Moving forward, I think that red will continue to vacillate between these – and potentially other – builds. These decks will need to stay ahead of the trends in removal in order to have continued success in the Challenges. The Pauper League is another story altogether. There, red is a dominant force due in part to how quickly it can finish matches but also because it is just an extremely good deck. While other decks have to adjust to what red is doing, tweaking removal and adjusting numbers, red can just be and find success. Because of this, I would advise on playing a deck that has a solid plan for the various styles of red if you are going to be hopping into the Magic Online league.

Pauper Black Gardens by Leobertucci


Black Gardens is the latest entry in the lineage of Mono-Black Control. Removal, card draw and a haymaker at the top of the curve is a recipe for success. Black Gardens leans on Deadly Dispute to keep the cards coming and pairs it with Khalni Garden, Ichor Wellspring and Guildsworn Prowler. These decks also are able to run a solid amount of life gain with Spinning Darkness, Pulse of Murasa and Vampire Sovereign to give them a cushion against red. The key to their success has resided in the cards they use to pick off opposing threats, using Crypt Rats to keep the board clear of smaller threats so Chainer’s Edict can do the heavy lifting.

Crypt Rats is a card that has always been viable in Pauper but has not been this good in quite some time. The relatively high price in life points is worth it in the life points saved from removing red’s board.

The removal in these builds is telling us a story of a metagame that is low to the ground. Crypt Rats can take out larger monsters in a pinch but it earns its stripes by wiping the board of more fragile creatures. Fungal Infection can pick off an X/1 and potentially trade with another or leave behind material for Deadly Dispute. The top builds from the Showcase gave up on Vampire Sovereign, instead leaning more on creature kill and the sideboard to shore up the game against more aggressive strategies.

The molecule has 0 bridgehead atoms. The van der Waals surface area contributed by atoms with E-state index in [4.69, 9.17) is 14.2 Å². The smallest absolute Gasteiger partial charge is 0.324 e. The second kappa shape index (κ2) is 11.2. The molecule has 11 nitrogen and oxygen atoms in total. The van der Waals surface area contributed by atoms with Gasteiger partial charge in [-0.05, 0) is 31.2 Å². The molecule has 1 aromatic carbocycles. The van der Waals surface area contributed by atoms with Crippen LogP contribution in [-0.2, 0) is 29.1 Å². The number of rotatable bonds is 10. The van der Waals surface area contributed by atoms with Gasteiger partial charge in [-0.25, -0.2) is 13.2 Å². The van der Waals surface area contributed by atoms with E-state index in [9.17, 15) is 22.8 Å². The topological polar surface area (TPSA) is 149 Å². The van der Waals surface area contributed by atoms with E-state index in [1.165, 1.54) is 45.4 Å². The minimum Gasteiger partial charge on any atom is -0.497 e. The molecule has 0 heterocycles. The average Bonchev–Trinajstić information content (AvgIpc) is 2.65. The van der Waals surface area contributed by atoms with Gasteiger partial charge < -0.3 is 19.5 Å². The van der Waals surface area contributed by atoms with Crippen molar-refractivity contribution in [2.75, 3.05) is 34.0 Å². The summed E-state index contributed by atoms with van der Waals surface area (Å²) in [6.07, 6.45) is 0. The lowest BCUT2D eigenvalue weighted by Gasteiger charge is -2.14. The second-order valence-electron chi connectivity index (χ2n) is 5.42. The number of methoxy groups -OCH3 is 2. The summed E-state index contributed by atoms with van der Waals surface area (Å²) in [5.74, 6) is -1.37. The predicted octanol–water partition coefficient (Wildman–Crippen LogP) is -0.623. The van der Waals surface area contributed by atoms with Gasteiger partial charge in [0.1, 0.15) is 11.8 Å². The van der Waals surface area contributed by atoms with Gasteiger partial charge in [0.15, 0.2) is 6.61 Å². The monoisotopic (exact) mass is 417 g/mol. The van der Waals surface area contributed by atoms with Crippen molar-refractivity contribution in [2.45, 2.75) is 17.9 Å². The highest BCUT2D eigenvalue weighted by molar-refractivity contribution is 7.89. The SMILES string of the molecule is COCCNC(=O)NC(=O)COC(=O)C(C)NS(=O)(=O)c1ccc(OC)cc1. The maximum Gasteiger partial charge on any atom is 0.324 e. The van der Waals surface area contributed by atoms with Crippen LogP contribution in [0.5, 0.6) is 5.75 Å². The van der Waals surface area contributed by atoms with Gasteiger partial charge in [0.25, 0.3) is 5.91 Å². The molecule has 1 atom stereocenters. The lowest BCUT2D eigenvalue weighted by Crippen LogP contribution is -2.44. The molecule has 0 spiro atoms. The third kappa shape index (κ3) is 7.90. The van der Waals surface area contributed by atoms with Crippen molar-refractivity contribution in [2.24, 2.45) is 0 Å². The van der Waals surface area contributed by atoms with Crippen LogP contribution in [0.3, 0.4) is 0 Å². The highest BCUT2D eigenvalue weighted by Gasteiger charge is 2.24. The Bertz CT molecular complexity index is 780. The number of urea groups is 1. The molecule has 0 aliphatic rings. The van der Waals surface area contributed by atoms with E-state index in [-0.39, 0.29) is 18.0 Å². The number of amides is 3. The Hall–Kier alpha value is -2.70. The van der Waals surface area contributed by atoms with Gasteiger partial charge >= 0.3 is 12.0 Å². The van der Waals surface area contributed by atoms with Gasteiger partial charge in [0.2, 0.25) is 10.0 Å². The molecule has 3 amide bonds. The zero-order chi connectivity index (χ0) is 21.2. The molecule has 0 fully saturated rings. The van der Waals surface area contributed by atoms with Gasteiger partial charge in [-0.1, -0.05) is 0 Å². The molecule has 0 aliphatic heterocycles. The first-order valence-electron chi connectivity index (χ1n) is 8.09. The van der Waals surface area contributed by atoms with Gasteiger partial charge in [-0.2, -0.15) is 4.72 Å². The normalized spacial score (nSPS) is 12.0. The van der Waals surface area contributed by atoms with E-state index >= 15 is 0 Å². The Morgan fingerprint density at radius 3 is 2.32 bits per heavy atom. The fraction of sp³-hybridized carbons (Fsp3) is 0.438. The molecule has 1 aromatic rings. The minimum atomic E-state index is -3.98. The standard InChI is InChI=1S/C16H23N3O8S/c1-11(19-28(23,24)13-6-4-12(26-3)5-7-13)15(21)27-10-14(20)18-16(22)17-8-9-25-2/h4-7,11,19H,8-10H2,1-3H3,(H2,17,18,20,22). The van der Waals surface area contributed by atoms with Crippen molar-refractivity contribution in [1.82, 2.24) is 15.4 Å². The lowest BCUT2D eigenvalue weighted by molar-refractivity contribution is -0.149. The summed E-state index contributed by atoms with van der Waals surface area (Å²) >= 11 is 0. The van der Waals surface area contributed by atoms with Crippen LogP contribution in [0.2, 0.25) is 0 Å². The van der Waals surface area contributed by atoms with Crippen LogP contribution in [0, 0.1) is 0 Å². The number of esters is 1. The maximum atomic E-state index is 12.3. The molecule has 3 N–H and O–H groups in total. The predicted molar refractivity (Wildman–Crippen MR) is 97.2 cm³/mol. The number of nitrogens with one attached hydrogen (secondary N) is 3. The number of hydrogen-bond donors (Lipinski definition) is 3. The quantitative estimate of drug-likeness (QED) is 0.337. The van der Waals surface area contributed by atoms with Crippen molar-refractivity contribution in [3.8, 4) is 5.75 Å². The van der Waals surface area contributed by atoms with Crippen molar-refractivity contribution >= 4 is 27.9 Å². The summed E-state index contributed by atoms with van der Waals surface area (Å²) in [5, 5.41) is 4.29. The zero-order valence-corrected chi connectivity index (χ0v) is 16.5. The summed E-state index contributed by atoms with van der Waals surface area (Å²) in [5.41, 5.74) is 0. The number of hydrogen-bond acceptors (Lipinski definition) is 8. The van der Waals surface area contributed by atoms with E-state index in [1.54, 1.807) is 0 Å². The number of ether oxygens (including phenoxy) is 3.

There are some other pretty big metagame implications from this event I want to touch on before I wrap up. First is the strength of Dimir Terror. The duo of Gurmag Angler and Tolarian Terror is formidable to be sure and renders cards like Snuff Out far less effective. Going back to Black Gardens, we can start to see why it makes sense to run Chainer’s Edict in the current metagame, but given the prevalence of both red and Faeries, that powerhouse needs to be paired with a sweeper. Given how well Bogles performed on the weekend, I would expect to see plenty of Edicts in the coming weeks and more copies of Kuldotha Rebirth as a reaction.

The last thing I want to talk about is the evolution of Basilisk Gate decks. These builds started as Azorius with Sacred Cat, Squadron Hawk and Guardian of the Guildpact to close out the game. Gates decks sacrificed early game board development in exchange for running a mana base that could be weaponized later. The so-called CawGate deck is still quite good but we are seeing further development in other colors. Currently green is a more popular secondary color thanks to Saruli Gatekeepers gaining a ton of life. Gate decks are difficult to stop in the late game since any creature, regardless of size, can end the game. Again, this puts a premium on packing the correct removal as leaving any spare body behind can spell certain doom.

Pauper is continuing to slowly evolve. While red remains a defining feature of the metagame, there is a lot of movement happening around those decks. How are you planning on attacking the new state of the format?